A total of £1,893,500 was paid out, with 1603 of 1876 SLC staff members reported to have received bonuses. The five heads of the company received rewards of between £15,000 and £21,000 each.
The figures, revealed on November 16 after a Freedom of Information request submitted by the Liberal Democrats, also included the amount claimed by SLC staff in expenses during the same year. More than £1,200,000 was claimed overall — an increase of over £400,000 on expenses claimed in 2007-08.
The SLC is responsible for administering government funded loans and encompasses both the Student Awards Agency for Scotland (SAAS) and Student Finance England (SFE).
The revelation has angered the many students who were left waiting for weeks at the start of term for funding and were unable to get through to staff either on the telephone or through the e-mail system set up.
An SLC representative told Guardian that the performance-related bonuses are subject to change each year.
“These bonuses relate to last year and were based on a format, agreed in advance, which reflected performance against an agreed set of targets. Obviously the decisions on the 09-10 bonuses will be taken next year.”
The failures of the SLC this year have left many students unable to pay their rent and afford basic necessities. Some of those most directly affected were from low income families who were awaiting receipt of bursaries.
In Scotland, a record-breaking number of requests for funding left SAAS struggling to dispense all loans and bursaries in time for the start of the academic year.
As of November 26, approximately 62,000 students whose applications for support had been approved were still awaiting their first maintenance payments.
University of Glasgow students received help from the Student Representatives’ Council (SRC) Advice Centre, with many seeking an emergency hardship loan until the payment of their loans and bursaries had been received.
Laura Laws, President of the SRC, said: “SAAS and Student Finance England have really let students down this year. It would be disgusting if the bosses of these groups awarded themselves large bonuses this year when customer service has been so appalling. This money could be better used ensuring they have systems and staff in place so this situation is fixed this year and cannot happen again next year.”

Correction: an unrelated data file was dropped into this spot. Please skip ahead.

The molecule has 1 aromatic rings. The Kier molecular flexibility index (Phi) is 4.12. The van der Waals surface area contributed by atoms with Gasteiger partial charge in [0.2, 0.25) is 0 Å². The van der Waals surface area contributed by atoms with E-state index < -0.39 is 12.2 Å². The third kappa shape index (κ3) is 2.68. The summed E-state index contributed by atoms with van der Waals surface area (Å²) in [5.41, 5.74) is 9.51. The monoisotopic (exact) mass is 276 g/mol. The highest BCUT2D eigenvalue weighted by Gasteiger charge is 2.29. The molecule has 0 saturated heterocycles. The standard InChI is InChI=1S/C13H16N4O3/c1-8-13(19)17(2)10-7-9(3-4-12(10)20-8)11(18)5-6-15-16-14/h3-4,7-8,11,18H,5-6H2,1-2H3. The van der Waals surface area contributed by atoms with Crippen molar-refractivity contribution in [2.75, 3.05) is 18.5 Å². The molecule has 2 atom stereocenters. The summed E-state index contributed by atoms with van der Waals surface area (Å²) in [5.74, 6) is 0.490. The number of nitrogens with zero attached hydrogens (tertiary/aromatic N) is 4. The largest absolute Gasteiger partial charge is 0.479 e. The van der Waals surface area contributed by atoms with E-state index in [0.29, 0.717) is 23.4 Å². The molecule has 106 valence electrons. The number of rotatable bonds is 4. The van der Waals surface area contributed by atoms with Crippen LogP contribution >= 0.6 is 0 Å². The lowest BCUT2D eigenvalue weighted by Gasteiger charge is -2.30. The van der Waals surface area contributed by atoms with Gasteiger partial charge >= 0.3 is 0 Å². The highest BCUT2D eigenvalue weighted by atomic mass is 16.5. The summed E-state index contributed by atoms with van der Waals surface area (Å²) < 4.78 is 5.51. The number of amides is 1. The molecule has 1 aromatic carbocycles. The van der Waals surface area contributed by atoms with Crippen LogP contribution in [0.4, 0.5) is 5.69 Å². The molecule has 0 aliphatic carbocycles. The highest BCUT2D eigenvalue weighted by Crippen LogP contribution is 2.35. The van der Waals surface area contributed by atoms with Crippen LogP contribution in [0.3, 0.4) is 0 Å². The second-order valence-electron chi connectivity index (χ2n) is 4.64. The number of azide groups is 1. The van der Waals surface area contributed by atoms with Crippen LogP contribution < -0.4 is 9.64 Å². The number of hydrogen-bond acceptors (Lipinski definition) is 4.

For the first time this year, English students’ applications for funding were processed by Student Finance England (SFE) rather than through their Local Education Authority (LEA).
The change was meant to make applying for funding easier but the failure of a new computer system resulted in lost applications.
An SFE call centre worker disclosed to Guardian in October that employees dealing with the ongoing problems had only been given a few days training.
The worker remarked: “The real scandal in all this is the way in which education, a public service, is being run and managed.”
The SLC have issued a statement apologising to students affected by the delays.
Describing the current situation, a spokesman said: “The majority of students have now received their full entitlement and we are working very hard to ensure that the remaining applicants receive their funding as soon as possible.”
He added: “We conducted an internal review and are co-operating with an external review to ensure that next year we can deliver the service that students and their parents have every right to expect.”